The legend of King Arthur has made Tintagel a hallowed place. Geoffrey of Monmouth, writing about the time when the castle was in fact founded, chose it as the setting for Arthur's conception. That is his only link with Tintagel, but it has lasted in the popular imagination. The beauty of the site is no doubt the reason why. This rocky, sea-battered headland is an unusual setting for a medieval castle but a very likely one in which to find an ancient hill fort. It comes as a surprise to discover that no evidence has been found of any fortification before the Norman period. Instead. The headland first became the retreat of Dark Age monks who were drawn to such inaccessible spots. The foundations of several groups of monastic buildings are scattered across the summit of the headland and its eastern slope.
The Tintagel headland is nearly an island, but is connected to the mainland by a narrow neck of rock. The castle occupies the junction of the two and has a bailey on either side of the isthmus. Originally a bridge connected the narrow chasm between them, but over the centuries the causeway has eroded and the castle is now divided into two distinct halves, connected by precipitous stairways. Today the castle is very ruinous. Simple curtains protect both baileys, at least on those sides where the natural defense is merely a steep fall as opposed to a sheer drop.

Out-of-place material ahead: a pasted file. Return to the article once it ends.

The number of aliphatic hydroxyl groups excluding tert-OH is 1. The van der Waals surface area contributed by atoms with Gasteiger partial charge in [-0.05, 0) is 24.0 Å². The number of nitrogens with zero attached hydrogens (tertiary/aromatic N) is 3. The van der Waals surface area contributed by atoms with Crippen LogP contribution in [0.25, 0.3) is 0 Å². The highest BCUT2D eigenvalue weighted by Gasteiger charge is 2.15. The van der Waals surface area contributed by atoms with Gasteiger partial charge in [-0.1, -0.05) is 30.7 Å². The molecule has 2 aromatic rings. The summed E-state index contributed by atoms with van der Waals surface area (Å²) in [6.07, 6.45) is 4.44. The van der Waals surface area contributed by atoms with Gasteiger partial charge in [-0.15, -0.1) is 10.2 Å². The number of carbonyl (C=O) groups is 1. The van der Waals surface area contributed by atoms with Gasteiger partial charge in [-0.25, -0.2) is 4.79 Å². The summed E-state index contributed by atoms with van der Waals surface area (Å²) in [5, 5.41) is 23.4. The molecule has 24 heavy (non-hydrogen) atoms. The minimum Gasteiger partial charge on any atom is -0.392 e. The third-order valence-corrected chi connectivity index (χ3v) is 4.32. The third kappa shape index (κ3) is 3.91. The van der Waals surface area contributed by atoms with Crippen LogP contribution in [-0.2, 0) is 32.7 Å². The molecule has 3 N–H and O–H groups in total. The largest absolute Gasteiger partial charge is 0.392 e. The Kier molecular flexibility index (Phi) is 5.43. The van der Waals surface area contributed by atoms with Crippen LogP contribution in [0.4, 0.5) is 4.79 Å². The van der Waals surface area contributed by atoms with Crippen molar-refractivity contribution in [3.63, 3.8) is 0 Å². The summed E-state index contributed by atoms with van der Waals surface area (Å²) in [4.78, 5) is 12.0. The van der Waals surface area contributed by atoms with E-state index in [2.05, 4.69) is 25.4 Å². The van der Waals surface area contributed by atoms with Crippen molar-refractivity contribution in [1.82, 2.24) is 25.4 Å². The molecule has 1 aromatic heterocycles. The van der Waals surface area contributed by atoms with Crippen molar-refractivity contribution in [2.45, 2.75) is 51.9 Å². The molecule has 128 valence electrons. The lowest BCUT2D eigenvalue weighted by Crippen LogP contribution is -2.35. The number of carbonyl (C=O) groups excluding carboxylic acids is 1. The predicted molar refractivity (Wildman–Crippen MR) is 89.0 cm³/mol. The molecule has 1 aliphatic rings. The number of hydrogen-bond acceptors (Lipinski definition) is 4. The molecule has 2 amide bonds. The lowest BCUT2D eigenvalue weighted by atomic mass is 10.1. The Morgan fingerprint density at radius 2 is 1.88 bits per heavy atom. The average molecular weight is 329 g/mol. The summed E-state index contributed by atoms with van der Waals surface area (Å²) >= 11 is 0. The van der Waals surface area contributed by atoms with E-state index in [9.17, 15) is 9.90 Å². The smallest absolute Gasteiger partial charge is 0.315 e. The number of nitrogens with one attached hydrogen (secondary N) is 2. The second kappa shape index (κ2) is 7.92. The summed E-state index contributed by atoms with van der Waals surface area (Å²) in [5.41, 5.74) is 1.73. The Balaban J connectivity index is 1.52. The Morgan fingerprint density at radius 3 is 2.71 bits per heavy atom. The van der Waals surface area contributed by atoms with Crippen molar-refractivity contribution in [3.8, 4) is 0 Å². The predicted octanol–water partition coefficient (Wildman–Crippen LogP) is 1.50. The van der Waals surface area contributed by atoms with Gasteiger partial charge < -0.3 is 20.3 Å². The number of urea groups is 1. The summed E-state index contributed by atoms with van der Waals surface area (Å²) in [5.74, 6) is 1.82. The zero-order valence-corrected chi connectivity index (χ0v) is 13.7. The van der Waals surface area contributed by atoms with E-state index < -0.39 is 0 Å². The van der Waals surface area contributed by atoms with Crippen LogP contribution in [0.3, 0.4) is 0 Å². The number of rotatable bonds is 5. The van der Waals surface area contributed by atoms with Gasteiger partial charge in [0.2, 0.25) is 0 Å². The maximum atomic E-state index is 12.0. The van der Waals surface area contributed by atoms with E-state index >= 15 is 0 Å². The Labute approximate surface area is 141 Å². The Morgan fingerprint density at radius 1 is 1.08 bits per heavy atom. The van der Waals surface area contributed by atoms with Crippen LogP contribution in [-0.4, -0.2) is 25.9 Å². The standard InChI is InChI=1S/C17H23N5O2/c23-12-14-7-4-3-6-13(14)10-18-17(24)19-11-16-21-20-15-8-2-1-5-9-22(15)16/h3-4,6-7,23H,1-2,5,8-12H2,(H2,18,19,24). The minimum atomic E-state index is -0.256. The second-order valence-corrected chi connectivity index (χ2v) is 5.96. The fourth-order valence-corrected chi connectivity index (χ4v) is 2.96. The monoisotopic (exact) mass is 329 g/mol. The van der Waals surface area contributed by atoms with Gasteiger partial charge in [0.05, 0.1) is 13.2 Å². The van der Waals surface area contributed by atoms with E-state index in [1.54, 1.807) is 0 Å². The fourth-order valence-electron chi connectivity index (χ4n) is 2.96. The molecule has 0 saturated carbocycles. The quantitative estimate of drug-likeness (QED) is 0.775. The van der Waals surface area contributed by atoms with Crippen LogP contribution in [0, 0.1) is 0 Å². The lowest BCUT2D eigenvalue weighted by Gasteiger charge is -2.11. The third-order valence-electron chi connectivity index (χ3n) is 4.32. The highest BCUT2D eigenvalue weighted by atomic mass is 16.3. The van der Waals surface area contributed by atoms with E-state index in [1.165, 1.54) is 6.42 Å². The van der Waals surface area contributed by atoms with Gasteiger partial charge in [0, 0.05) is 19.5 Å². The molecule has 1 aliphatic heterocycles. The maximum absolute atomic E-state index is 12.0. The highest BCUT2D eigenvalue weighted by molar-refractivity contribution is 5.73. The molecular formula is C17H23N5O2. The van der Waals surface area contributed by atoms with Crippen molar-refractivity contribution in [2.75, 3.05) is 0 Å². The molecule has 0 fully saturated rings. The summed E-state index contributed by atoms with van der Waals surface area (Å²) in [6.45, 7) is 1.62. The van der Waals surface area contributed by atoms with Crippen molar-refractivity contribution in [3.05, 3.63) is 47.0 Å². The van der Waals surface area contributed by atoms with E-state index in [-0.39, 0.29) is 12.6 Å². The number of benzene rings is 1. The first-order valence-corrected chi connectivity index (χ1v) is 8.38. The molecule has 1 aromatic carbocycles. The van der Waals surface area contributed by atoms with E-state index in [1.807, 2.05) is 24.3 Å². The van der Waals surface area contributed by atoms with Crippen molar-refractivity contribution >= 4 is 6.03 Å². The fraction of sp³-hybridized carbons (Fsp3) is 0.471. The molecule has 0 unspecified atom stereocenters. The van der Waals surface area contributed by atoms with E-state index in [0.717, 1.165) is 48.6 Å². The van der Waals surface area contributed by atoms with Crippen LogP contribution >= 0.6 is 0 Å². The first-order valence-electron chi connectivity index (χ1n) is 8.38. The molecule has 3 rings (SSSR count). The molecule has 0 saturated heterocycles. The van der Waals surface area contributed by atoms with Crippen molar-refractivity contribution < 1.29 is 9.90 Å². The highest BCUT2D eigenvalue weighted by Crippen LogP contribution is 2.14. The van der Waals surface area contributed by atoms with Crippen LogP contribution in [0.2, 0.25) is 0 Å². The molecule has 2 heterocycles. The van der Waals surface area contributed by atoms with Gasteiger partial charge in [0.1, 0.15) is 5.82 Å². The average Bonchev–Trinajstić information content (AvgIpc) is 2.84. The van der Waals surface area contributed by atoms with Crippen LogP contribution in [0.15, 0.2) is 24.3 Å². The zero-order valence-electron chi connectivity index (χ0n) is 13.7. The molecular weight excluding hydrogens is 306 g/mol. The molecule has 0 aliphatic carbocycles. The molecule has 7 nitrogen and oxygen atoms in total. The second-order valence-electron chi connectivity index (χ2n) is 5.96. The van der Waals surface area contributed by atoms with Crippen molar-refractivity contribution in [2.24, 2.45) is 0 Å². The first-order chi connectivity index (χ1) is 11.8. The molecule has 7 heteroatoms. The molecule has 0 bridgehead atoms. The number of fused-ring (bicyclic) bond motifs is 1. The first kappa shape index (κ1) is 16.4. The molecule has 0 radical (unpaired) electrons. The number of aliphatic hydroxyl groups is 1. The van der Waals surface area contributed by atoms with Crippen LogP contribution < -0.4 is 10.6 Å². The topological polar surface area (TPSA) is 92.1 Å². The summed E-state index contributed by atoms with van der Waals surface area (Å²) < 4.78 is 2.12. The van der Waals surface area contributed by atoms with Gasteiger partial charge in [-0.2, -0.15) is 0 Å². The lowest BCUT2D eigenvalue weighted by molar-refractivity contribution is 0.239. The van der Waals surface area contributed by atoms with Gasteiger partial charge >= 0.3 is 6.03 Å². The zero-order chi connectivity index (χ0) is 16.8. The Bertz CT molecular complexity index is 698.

There is no keep. The shattered gate tower leading into the outer bailey is preceded by a narrow passage. This is overlooked by an elongated walled enclosure on an outcrop of rock so that attackers could have been showered with arrows from above. In the inner bailey on the headland are the ruins of a fourteenth-century hall within the footings of a Norman predecessor.